Ah, it’s quiet now. The beaches are empty, the roads less traveled, the beauty of our surroundings is breathtaking. This is our reward for living here in rural Nova Scotia. The summer is gone in a flash, stuffed with doing – people visit us because we live in paradise. Tourism services abound. We are all tourists in our own neighbourhoods, enjoying festivals, concerts, events – we slurp up every ounce of summer’s nectar.
Now, we are putting our nuts aside, stacking the wood, repairing our leaks, and hunkering down for the long haul!
Summer highlights from the seat of my Magic Bike…
Girls rides! Ride one: We went to the valley and rode from Port Williams and all around (in search of flat roads), eating lunch in Canning with the highlight: creme caramel!! Oh yeah! Ride two: Our faithfully pleasant and easily accessible ride from Indian Point to Mahone Bay is always a favourite, with biscuits (and more!) from the Biscuit Eater cafe. Ride three: We begin in Mahone Bay and cycle to Second Peninsula and back (any excuse to go back for more biscuits…) (are you catching the drift that our Girls Rides have a lot to do with food…?) Our fourth and final ride from Summerville Beach to Carter’s Beach and back is the one we dream of through the cold winter months. This year we basked in the hot sun, ate our packed lunches after cold swims at one of the prettiest beaches in the world, and enjoyed a fun visit to the hostel nearby, buying homemade wool mittens and hats made by locals …just in time for…now!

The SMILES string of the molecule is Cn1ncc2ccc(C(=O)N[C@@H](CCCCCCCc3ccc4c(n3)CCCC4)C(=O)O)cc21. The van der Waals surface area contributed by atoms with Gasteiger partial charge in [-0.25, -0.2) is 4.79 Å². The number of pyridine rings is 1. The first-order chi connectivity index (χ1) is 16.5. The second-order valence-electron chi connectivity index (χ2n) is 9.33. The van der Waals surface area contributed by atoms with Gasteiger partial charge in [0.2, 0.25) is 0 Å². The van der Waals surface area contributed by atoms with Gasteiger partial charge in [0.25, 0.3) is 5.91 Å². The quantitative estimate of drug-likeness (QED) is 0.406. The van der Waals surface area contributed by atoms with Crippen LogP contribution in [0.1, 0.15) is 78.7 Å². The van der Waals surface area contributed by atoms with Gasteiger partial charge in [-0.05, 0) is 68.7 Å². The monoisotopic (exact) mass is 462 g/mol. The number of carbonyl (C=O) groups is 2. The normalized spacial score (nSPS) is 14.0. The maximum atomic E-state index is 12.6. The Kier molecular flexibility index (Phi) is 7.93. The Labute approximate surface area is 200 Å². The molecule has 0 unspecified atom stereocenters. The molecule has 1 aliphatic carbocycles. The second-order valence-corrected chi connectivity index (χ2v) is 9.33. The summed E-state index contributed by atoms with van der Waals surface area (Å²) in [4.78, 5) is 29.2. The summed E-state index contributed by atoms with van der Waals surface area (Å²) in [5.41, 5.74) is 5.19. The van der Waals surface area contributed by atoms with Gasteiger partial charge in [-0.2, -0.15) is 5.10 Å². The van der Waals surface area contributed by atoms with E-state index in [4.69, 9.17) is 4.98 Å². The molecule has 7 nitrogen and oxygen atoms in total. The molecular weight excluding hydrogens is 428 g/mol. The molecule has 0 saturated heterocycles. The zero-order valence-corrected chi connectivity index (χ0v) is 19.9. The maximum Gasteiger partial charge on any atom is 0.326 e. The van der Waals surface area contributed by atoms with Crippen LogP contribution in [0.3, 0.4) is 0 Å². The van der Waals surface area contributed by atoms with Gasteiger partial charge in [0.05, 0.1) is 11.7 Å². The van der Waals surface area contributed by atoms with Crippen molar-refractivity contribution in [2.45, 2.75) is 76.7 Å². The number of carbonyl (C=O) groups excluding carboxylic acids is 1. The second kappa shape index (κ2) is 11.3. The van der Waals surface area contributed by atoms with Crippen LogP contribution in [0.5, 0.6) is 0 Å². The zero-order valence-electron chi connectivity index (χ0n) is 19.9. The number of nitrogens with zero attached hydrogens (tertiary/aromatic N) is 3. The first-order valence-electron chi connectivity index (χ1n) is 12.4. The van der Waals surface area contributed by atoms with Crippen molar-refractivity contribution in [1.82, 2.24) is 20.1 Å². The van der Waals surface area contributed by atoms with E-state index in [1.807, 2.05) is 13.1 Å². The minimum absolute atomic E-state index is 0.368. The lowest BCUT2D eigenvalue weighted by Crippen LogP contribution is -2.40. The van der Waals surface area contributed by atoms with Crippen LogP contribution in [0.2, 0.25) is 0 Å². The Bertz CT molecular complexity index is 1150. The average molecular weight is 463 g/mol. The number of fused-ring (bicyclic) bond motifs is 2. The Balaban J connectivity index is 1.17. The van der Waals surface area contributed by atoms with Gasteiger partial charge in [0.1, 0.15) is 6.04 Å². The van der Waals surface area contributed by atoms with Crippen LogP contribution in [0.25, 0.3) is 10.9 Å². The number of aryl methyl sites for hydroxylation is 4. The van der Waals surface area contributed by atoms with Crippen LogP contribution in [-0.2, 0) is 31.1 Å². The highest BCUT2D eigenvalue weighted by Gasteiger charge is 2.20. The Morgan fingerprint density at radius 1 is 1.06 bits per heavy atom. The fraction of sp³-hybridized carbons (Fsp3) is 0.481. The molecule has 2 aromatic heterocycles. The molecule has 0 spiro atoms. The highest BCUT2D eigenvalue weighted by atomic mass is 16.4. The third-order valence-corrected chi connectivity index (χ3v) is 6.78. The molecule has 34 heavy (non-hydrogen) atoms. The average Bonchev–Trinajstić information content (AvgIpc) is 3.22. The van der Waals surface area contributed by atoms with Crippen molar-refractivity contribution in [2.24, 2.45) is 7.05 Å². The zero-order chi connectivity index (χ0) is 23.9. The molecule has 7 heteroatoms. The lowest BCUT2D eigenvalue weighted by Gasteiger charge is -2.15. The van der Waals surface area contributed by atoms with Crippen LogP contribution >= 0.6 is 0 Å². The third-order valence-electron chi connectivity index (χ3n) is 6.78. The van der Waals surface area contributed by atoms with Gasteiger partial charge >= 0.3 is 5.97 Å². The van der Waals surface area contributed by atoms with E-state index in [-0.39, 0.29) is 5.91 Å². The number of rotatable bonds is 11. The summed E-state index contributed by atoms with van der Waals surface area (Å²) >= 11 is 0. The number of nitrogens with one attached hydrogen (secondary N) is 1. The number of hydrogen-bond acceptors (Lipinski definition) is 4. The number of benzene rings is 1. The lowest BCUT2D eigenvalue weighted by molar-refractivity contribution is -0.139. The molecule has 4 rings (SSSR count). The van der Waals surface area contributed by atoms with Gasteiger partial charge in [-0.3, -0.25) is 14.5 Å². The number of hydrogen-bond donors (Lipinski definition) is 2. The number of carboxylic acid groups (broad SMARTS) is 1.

Father’s Day Ride, with prizes, great weather, and wonderful family turnout was a great success for the eighth year running. This is one of the few times I get to ride with my boys, now in their early 20s, and it’s not even Mother’s Day!
A quiet bunch rode together in the annual Ride of Silence in mid May, commemorating those who have lost their lives or been seriously injured while bicycling. Many are honoured, and close to our hearts here on the Aspotogan we remember local resident, Peter Brock, who died after he was hit by a car while cycling just past Bayswater in December seven years ago. His widow, Margaret Archibald, is still an avid cyclist and joins us annually for the ride. She also hosts our valley girls rides every spring!
A bike skills and yoga workshop attracted a wonderful group here in The Lodge on a drizzly day in June: yoga at the Sail Loft, and practising our cycling skills along the Mill Cove Shore Road. Of course, there were delicious squares involved, and coffee…
Seniors Yoga! We had such a lot of fun at the Fox Point Community Centre with “chair yoga” for seniors (well, over 55, hardly “old”), with 25 plus participants weekly over the four week “trial” period. (Of course, I ride my bike there!) The community centre had received a government grant to promote healthy activities in the centre, and I was invited to teach. The program continues…every Tuesday, 11:30 a.m. to 12:30 p.m. until December 17th: $2 drop in! This combines perfectly with my regular Tuesday music lesson commute with Bonnie McCuaig in Hubbards: bike, piano, tea and goodies at the Trellis, yoga, and back home by bike, sometimes with a freezing swim on the way home…barring a snowstorm….